I have recently transfered to a CCU after doing ER nursing for 3 years. I had a fresh open heart patient the other night. The patient came back with a CO 14.6 and a CI 7.1 with an SVR 246, and a SBP in the 80's..... this was on 3 mcg of dopamine and 8 mcg of EPI. Throughout the night I had the pt up to 10 mcg of EPI, 200 mcg of NEO, 3 mcg of Dopamine, and 0.04 units an hr of Vassopressin....... To get me to an SVR of 496 and an SBP crashing in the 70's. Needless to say we did an emergent IABP at bedside.
Now for my questions.... why couldn't I get an SVR??? My white count actually decreased throughout the night going from 22 to 18, kinda ruling out sepsis. My patient was an emergent CABG so I if anything I would actually expect cardiogenic shock with a high SVR????
Just looking for some ideas from experienced CCU nurses...Thanks!!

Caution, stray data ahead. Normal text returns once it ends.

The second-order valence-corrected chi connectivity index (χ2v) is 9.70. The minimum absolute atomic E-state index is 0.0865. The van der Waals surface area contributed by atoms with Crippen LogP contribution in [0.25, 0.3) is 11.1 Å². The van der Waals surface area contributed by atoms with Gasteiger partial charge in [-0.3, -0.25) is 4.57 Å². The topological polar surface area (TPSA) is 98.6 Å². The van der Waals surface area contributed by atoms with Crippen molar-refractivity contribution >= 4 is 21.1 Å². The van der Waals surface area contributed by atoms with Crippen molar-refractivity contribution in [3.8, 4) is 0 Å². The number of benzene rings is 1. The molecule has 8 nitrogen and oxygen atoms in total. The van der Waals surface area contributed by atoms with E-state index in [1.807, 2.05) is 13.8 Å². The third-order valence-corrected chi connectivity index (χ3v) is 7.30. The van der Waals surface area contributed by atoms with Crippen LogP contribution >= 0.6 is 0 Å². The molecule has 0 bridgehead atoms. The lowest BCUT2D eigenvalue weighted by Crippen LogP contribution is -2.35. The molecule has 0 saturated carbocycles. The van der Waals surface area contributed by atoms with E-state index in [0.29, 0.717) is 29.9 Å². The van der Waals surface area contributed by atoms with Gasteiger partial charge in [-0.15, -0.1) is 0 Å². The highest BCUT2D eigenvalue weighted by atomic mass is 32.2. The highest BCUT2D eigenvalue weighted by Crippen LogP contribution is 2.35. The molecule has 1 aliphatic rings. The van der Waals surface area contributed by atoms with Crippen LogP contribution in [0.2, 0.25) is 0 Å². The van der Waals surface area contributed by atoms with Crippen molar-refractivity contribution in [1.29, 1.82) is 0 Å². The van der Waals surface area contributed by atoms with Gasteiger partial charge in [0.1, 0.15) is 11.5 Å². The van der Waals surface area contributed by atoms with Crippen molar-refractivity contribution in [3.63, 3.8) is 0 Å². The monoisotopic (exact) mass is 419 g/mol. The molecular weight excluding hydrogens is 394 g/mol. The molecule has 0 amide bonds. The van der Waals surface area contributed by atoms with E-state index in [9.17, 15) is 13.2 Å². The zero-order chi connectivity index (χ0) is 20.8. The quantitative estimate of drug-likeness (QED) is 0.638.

Sep 4, '10
Quote from fiveofpeep
why would increasing volume increase your systemic vascular resistance? I can see increased volume increasing preload and thus increasing CO and BP but not SVR.
Very interesting about the vasoplegia. Ive had some bizarre hours of critically low SVR with my limited experience with OHs. I need to be less green before I take the fresh ones, and Ive always chalked it up to infection/sepsis because it happened to be concurrent.
I believe adding volume does increase your SVR. While it doesn't constrict your vessels like you typically think of an increased SVR it does add volume and pressure to those vessels and therefore resistance. But as you mentioned, adding volume may increase the CO driving the SVR equation down and/or increasing the MAP, driving the SVR up.
Just for review: SVR = MAP-CVP/CO x80
Last edit by aCRNAhopeful on Sep 4, '10